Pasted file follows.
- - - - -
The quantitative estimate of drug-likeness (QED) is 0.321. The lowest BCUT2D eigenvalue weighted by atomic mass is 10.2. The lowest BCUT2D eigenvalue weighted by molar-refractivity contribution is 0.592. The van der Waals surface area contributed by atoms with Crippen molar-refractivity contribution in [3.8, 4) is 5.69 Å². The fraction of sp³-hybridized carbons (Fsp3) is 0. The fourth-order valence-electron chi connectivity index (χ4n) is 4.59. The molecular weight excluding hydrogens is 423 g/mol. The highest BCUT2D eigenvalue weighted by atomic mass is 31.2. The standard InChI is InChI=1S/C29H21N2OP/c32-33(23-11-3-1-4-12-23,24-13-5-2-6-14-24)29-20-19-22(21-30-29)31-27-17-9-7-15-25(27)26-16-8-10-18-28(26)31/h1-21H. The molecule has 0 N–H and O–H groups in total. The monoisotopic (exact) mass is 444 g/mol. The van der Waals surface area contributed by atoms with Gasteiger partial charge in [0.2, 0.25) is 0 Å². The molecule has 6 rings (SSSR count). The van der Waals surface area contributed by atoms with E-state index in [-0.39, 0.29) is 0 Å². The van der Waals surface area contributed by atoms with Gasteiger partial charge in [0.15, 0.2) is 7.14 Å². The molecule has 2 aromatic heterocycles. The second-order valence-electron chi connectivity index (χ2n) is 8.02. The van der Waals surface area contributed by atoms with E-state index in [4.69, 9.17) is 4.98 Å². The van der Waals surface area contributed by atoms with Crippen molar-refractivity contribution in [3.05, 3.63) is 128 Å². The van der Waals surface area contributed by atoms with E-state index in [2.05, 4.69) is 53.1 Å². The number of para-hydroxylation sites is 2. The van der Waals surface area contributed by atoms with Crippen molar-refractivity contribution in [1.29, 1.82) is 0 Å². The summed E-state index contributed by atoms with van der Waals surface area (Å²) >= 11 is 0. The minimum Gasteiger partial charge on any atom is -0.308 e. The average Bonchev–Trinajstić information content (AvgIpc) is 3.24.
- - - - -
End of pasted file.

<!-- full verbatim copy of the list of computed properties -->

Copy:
The quantitative estimate of drug-likeness (QED) is 0.321. The lowest BCUT2D eigenvalue weighted by atomic mass is 10.2. The lowest BCUT2D eigenvalue weighted by molar-refractivity contribution is 0.592. The van der Waals surface area contributed by atoms with Crippen molar-refractivity contribution in [3.8, 4) is 5.69 Å². The fraction of sp³-hybridized carbons (Fsp3) is 0. The fourth-order valence-electron chi connectivity index (χ4n) is 4.59. The molecular weight excluding hydrogens is 423 g/mol. The highest BCUT2D eigenvalue weighted by atomic mass is 31.2. The standard InChI is InChI=1S/C29H21N2OP/c32-33(23-11-3-1-4-12-23,24-13-5-2-6-14-24)29-20-19-22(21-30-29)31-27-17-9-7-15-25(27)26-16-8-10-18-28(26)31/h1-21H. The molecule has 0 N–H and O–H groups in total. The monoisotopic (exact) mass is 444 g/mol. The van der Waals surface area contributed by atoms with Gasteiger partial charge in [0.2, 0.25) is 0 Å². The molecule has 6 rings (SSSR count). The van der Waals surface area contributed by atoms with E-state index in [-0.39, 0.29) is 0 Å². The van der Waals surface area contributed by atoms with Gasteiger partial charge in [0.15, 0.2) is 7.14 Å². The molecule has 2 aromatic heterocycles. The second-order valence-electron chi connectivity index (χ2n) is 8.02. The van der Waals surface area contributed by atoms with E-state index in [4.69, 9.17) is 4.98 Å². The van der Waals surface area contributed by atoms with Crippen molar-refractivity contribution in [3.05, 3.63) is 128 Å². The van der Waals surface area contributed by atoms with E-state index in [2.05, 4.69) is 53.1 Å². The number of para-hydroxylation sites is 2. The van der Waals surface area contributed by atoms with Crippen molar-refractivity contribution in [1.29, 1.82) is 0 Å². The summed E-state index contributed by atoms with van der Waals surface area (Å²) >= 11 is 0. The minimum Gasteiger partial charge on any atom is -0.308 e. The average Bonchev–Trinajstić information content (AvgIpc) is 3.24.